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Boakye Agyarko
Boakye Agyarko

Ghana inches closer towards energy sufficiency

Ghana appears to be inching closer towards energy sufficiency after the coming on stream of the Sankofa Gye Nyame oilfields which is predominantly meant to produce Gas.

The coming on board of this additional gas supplies, coupled with the  existence of  the Jubilee and  TEN oil fields  mean that, the  country is some few years away from  bidding farewell to its nagging intermittent power  crisis because  of  the  availability of  Gas to fuel  the  power plants.

The development also implies that Ghanaians will no longer experience the inconveniences of queuing at Gas feeling stations due to shortage of the product as the country can now take care of its Liquefied Petroleum Gas (LPG) needs.

Ghana currently has gas deposits of about 200 billion standard cubic feet offshore the Jubilee Field, which the country wants to utilise as a source of cheap fuel to power its thermal plants for generating electricity.

TEN, will produce an average of 30 million standard cubic feet of gas per day over the next five years and is expected to reach 100 million standard cubic feet of gas per day by 2032.

On the other hand, the Sankofa Gas Project – located 60 km offshore is expected to bring significant benefits for Ghana by fueling up to 1,000 megawatts of power.It will also will provide enough gas to fuel most of the thermal power sector in Ghana to 2036.

Dr  Steve  Manteaw, Media and Campaigns Coordinator  of  the Integrated Social Development Centre(ISODEC) stated,the  common on stream of the Sankofa Gye Nyame project is good news  for  Ghana because  it’s going to be  our   first  predominantly gas  field. Again, the  good news  is  that   because  its  predominantly gas field, it  moves  Ghana  to  the  state of  energy sufficiency because soon we  will be  able  to acquire   or derive   adequate fuel to be  able to power  our generation  plants at relatively cheaper cost.”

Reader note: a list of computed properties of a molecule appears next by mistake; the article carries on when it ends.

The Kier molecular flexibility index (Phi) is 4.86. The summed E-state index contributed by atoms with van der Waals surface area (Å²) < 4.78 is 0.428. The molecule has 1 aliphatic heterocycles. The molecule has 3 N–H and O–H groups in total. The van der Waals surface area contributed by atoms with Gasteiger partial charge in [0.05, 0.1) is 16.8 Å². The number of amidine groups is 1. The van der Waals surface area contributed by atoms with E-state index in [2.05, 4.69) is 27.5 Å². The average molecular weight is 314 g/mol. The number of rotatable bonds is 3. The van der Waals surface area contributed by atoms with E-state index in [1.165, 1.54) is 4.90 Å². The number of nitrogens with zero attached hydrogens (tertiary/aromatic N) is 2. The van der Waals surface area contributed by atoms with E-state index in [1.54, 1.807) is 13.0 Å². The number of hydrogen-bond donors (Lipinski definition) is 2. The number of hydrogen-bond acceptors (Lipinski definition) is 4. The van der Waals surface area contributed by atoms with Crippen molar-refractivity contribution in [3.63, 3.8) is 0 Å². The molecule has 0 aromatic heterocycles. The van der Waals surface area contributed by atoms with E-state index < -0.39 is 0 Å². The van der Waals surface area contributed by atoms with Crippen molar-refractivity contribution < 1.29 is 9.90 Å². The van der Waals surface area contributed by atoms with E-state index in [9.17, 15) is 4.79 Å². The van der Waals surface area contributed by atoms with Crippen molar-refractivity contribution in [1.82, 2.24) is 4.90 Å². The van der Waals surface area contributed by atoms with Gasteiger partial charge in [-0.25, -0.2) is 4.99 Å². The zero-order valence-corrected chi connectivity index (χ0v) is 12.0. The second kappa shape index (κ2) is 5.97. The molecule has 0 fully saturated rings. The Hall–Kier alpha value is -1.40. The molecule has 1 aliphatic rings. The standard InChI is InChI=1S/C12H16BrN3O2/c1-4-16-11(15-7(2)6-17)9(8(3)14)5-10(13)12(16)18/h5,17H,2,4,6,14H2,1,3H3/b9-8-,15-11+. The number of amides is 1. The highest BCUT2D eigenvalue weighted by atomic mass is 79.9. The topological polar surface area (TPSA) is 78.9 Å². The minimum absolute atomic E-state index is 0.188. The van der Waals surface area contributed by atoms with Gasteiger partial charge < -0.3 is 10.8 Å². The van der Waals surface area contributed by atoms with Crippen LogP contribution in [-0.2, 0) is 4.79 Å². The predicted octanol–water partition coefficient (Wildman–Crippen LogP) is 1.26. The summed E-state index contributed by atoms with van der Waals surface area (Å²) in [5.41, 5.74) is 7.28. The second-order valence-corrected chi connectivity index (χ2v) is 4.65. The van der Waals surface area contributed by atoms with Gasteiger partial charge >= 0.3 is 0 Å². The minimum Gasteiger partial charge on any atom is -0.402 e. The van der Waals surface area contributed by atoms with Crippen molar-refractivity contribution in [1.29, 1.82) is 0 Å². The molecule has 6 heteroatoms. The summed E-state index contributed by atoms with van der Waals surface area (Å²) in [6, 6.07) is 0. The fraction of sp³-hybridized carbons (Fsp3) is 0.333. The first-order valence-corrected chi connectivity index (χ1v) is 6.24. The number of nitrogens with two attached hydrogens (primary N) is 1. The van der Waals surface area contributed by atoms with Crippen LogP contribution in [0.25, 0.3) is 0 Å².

Dr Manteaw submitted that, “If you take out hydro, gas comes as the relatively cheapest energy fuels, so that is good for Ghana.”

Though good news to the  state, Dr Manteaw who is  also a member of  the Public Interest and  Accountability Committee(PIAC) indicated however that though  the  country can jubilate  over  the availability of  gas there   are concerns about the  price  been  negotiated for  our gas from  Sankofa Gye Nyame  field.

He pointed out that by virtue of equity participation, Ghana shall be entitled to 20 percent returns on that project. But, what accrues to the other partners  has to be negotiated for and bought   if  the country needs it , this, he said has  been done but at prices  that  are not competitive  and advantageous  to the  republic  of Ghana.

According to him, “the  prices are higher than current gas prices and  what is more worrying is a clause that commits  Ghana   to by the ENI gas at the negotiated price  even  if  cheaper options become available  and  that does  not inure   to the  longer term  interest to the country.”

Dr Manteaw, spoke to the media after a workshop held for members of the Institute of Financial and Economic Journalists (IFEJ) and supported by the German International Development Cooperation (GIZ) and the PIAC. The workshop was meant to analyse the 2016 PIAC Report.

Mr Allan Larsey, Head of Governance at GIZ encouraged journalists to continue to put the searchlight on the government especially in the oil sector, stressing, “We need to be vigilant because things are happening in the oil   industry.

Mr Larsey, stated that the change of government does not mean all is rosy in the oil sector hence, the need for journalists, civil society and Ghanaians in general to keep their eyes open and monitor happenings in the industry.

He assured the media that his outfit is very much committed to helping the media deepen their knowledge to engage with sector players.

 

 

 

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